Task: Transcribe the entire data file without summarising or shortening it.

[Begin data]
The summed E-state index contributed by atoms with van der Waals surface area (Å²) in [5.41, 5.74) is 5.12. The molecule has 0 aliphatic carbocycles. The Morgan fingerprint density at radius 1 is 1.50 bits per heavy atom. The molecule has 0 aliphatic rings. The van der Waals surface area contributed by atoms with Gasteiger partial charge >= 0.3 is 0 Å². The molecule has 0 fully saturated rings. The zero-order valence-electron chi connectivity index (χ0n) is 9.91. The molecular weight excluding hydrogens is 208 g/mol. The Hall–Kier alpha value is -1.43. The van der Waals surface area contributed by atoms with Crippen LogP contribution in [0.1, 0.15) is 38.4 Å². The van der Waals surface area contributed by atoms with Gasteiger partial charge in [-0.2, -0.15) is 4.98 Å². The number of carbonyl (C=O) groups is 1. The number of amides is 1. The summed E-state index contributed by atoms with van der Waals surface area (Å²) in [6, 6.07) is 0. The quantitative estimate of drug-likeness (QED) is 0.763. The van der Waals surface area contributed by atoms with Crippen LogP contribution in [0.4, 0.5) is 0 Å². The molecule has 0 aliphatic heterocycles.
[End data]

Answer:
The summed E-state index contributed by atoms with van der Waals surface area (Å²) in [5.41, 5.74) is 5.12. The molecule has 0 aliphatic carbocycles. The Morgan fingerprint density at radius 1 is 1.50 bits per heavy atom. The molecule has 0 aliphatic rings. The van der Waals surface area contributed by atoms with Gasteiger partial charge >= 0.3 is 0 Å². The molecule has 0 fully saturated rings. The zero-order valence-electron chi connectivity index (χ0n) is 9.91. The molecular weight excluding hydrogens is 208 g/mol. The Hall–Kier alpha value is -1.43. The van der Waals surface area contributed by atoms with Crippen LogP contribution in [0.1, 0.15) is 38.4 Å². The van der Waals surface area contributed by atoms with Gasteiger partial charge in [-0.2, -0.15) is 4.98 Å². The number of carbonyl (C=O) groups is 1. The number of amides is 1. The summed E-state index contributed by atoms with van der Waals surface area (Å²) in [6, 6.07) is 0. The quantitative estimate of drug-likeness (QED) is 0.763. The van der Waals surface area contributed by atoms with Crippen LogP contribution in [0.4, 0.5) is 0 Å². The molecule has 0 aliphatic heterocycles.